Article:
French art museum discovers over half the works in its collection are fake
Local mayor described the revelation as a catastrophe for the community
An art museum in the south of France has discovered that more than half of its collection are fakes, in what the local mayor has described as a “catastrophe” for the region.
The tiny 8,000-strong community of Elne just outside Perpignan reopened its Etienne Terrus museum, dedicated to the works of the local artist born in 1857, on Friday after extensive renovation work.
But an art historian brought in to reorganise the museum following the recent acquisition of around 80 paintings, found that nearly 60 per cent of the entire collection were forgeries.
“Etienne Terrus was Elne’s great painter. He was part of the community, he was our painter,” said mayor Yves Barniol.
“Knowing that people have visited the museum and seen a collection most of which is fake, that’s bad. It’s a catastrophe for the municipality.”
Eric Forcada, the art historian who uncovered the counterfeits, said he had seen straight away that most of the works were fake.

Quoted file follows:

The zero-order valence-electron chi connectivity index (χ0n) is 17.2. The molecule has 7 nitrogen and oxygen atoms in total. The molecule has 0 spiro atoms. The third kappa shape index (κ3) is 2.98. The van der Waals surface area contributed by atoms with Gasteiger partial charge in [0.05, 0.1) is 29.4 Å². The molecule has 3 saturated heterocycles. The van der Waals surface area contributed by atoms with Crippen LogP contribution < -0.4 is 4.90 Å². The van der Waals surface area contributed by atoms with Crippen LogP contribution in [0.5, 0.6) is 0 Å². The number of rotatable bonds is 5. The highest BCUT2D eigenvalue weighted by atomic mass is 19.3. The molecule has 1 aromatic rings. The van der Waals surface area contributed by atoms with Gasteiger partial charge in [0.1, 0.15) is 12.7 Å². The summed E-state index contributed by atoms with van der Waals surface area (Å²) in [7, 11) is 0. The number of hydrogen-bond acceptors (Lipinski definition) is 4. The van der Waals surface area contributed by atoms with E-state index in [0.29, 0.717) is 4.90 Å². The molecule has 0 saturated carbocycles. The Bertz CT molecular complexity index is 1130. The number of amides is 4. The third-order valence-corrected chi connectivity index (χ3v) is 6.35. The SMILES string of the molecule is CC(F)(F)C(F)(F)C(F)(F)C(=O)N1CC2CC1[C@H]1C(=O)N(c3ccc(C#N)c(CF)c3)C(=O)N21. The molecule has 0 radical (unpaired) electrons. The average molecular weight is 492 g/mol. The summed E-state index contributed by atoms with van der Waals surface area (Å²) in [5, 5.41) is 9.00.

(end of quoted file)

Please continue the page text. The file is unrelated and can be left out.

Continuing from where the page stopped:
“On one painting, the ink signature was wiped away when I passed my white glove over it.”
He alerted the region’s cultural attaché and requested a meeting of a panel of experts to confirm his findings.
“At a stylistic level, it’s crude. The cotton supports do not match the canvas used by Terrus and there are some anachronisms,” Forcada said.
In all, out of the 140 works that make up the collection, 82 were forgeries.
Mayor Barniol insisted that the investigation would continue until the culprits had been found.
“We’re not giving up,” he said.
Forcada said before the scandal, paintings by Terrus – who died in 1922 – could fetch up to €15,000 (US$18,200) and drawings and watercolours would sell for up to €2,000.